T20 World Cup 2024: Will it be cricket’s first global affair in true sense?

An unprecedented 20 teams in the fray, and USA as co-hosts, certainly provide the right ingredients

Team Uganda celebrates on qualifying for the T20 World Cup to be held in West Indies-USA in 2024 (photo: ICC)
Team Uganda celebrates on qualifying for the T20 World Cup to be held in West Indies-USA in 2024 (photo: ICC)

Gautam Bhattacharyya

Uganda, Namibia, Papua New Guinea, USA, Oman… Doesn’t quite sound like a line-up for a cricket World Cup. But then, the 2024 T20 World Cup, to be jointly hosted by the West Indies and USA, promises to be like none before. 

For a long time, the term ‘globalisation’ has become a well-worn cliché in the cricket fraternity. There have been the odd sparks from associate countries — with the remarkable journey of Afghanistan coming close to being a gamechanger — but the sport has remained a preserve of its aristocracy over the years.  

Constant tinkering with the number of teams and the formats of both the 50-over World Cup as well as World T20 also brought to the fore the ambivalence of the International Cricket Council (ICC), the sport's global governing body, about throwing the game open in the true sense of the term.

This time, though, they have got the plot right as there is a window of opportunity with the huge untapped market in co-hosts USA. Along with are the Caribbeans, re-entering the frame 17 years after staging a somewhat forgettable 50-over showpiece.  

What’s more important is that, for the first time, 20 teams will form part of the event and be divided into four groups of five each. The top two finishers in each of the groups will move to a Super Eight phase, where the remaining teams will be split into two groups of four. The top two in each group will then make their way to the semi-finals and then the final. 

It will be, hence, an eclectic mix of teams in the fray — Afghanistan, Australia, Bangladesh, Canada, reigning champions England, India, Ireland, Namibia, Nepal, Netherlands, New Zealand, Oman, runners-up Pakistan, Papua New Guinea (PNG), Scotland, South Africa, Sri Lanka, West Indies, Uganda, United States of America (USA). 

While the West Indies, a two-time champion in both 50-over and T20 formats, and the USA, will be automatic qualifiers as hosts, African nation Uganda made history when they qualified for their first World Cup earlier this week to take the final spot.

Their journey through the qualifiers shows how this format can make or mar reputations as they carved out four wins of their five fixtures in the qualifying rounds: beating more established nations like Zimbabwe, Kenya, Tanzania and Nigeria, only slipping against co-qualifiers Namibia, who remain unbeaten in the tournament so far.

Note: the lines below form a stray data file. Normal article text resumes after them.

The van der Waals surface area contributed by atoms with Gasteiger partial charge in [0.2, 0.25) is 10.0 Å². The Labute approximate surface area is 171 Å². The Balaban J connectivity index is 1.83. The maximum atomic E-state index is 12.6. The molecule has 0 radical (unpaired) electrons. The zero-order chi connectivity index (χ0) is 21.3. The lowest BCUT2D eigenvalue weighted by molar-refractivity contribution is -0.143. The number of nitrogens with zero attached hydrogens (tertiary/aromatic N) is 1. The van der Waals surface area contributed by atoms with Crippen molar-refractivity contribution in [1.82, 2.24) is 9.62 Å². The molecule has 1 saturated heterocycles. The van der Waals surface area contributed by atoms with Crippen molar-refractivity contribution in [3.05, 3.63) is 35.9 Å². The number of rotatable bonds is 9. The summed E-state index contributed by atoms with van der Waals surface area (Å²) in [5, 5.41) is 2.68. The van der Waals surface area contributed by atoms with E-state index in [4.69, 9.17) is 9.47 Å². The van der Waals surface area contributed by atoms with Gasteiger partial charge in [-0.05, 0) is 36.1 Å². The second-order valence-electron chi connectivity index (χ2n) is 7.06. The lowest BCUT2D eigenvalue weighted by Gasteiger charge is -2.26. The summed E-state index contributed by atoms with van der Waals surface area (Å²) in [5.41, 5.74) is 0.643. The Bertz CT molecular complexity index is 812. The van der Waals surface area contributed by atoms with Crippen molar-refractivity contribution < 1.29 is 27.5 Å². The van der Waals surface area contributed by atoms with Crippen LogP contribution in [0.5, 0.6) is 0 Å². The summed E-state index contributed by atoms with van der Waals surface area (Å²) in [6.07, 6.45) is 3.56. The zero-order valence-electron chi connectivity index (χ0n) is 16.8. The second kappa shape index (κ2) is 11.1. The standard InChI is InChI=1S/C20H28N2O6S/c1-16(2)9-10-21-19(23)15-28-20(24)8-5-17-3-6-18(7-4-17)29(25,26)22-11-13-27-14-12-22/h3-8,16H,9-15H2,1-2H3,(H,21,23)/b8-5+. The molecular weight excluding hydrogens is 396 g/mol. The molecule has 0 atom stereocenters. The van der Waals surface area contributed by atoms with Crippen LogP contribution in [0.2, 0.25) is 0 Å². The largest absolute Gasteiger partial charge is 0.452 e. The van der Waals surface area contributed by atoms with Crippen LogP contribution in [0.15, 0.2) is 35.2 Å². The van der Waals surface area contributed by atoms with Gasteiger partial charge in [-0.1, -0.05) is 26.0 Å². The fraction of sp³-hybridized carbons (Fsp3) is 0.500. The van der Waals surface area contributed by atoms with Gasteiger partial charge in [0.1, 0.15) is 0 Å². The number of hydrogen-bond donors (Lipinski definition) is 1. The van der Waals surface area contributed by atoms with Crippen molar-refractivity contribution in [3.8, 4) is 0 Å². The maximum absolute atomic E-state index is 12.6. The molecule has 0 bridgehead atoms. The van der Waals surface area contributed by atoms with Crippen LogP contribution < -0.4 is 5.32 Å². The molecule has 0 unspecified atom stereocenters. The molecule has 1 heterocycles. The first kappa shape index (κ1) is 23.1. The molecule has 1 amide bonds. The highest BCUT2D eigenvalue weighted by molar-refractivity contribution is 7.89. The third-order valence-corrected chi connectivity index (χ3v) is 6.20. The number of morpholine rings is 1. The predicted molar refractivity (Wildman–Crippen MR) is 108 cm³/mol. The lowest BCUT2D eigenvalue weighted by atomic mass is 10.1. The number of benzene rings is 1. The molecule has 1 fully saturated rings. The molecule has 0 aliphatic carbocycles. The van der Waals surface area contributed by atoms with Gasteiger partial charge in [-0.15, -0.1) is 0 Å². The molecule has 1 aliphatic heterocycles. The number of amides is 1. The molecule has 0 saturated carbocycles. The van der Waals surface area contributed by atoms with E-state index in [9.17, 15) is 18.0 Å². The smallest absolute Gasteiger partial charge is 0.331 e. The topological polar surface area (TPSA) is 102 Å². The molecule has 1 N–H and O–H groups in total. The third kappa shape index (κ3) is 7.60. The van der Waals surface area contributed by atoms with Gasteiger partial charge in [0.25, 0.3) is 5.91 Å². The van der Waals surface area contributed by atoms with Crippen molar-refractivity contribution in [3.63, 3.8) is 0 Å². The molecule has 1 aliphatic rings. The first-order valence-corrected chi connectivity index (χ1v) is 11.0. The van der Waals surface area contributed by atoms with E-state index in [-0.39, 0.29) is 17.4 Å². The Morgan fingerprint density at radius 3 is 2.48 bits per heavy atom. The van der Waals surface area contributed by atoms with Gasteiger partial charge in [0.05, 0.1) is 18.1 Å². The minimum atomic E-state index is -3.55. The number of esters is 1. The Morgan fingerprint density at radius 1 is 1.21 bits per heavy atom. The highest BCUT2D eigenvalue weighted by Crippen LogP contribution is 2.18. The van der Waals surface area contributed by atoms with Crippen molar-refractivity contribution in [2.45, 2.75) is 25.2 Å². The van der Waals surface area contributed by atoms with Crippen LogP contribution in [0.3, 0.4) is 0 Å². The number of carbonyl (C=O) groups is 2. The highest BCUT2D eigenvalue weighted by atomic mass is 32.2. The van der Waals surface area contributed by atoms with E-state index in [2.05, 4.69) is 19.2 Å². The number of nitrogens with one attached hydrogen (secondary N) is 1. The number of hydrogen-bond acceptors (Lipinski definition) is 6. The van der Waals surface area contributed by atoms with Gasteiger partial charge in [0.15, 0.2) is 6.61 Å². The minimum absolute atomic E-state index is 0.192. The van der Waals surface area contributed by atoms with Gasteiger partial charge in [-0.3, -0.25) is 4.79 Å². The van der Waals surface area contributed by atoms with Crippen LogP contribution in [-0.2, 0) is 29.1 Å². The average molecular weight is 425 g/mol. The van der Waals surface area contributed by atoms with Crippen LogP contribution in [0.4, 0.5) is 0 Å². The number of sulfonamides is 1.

For the record, Uganda thrashed Rwanda by nine wickets to ensure a top-two finish in the Africa qualifiers to officially lock their place in the T20 World Cup 2024. It has been nothing short of a fascinating journey for the nation, which took to cricket less than two decades ago.  

Speaking to The Quint, Denis Musali, cricketer-turned-communications manager of the Uganda Cricket Association (UCA), reflected on how it all came together. In the Under-19 World Cup in Bangladesh in 2004, Musali brushed shoulders with the likes of Eoin Morgan, then with Ireland, Alastair Cook, and Shikhar Dhawan. 

‘’Cricket was never a popular sport here (Uganda). Ugandans were introduced to the sport by white missionaries, who came from Britain in the late 1800s. They built churches and schools, and encouraged kids to play cricket,’’ he said. 

Meanwhile, co-hosts USA have shown method behind madness in trying to grow cricket in what has been perceived as an expat sport. In an interview during the first edition of Major League Cricket (MLC) earlier this year, one of their top officials Tom Dunmore said their main aim was to see the country play the World T20.  

The MLC honcho also said they want to be in it for the long haul: ‘’We do not want to be yet another T20 league in the sport. I can assure you from my experience in the minor league that there are enough young, quality cricketers there on whom we have built the core of these six teams. It will be really worth the effort if we can see the US play in the T20 World Cup.’’ 

The format of the upcoming World T20, where only two teams will be making it from each of the four groups to the Super Eight, will be chalk to the recent ICC World Cup's cheese, where a team got nine league matches to make the knockout stages. The margin of error, hence, will be minimal and surprises may well happen. 

If any of the outsiders can make the cut for the knockout stages, it will be a real success for the event!

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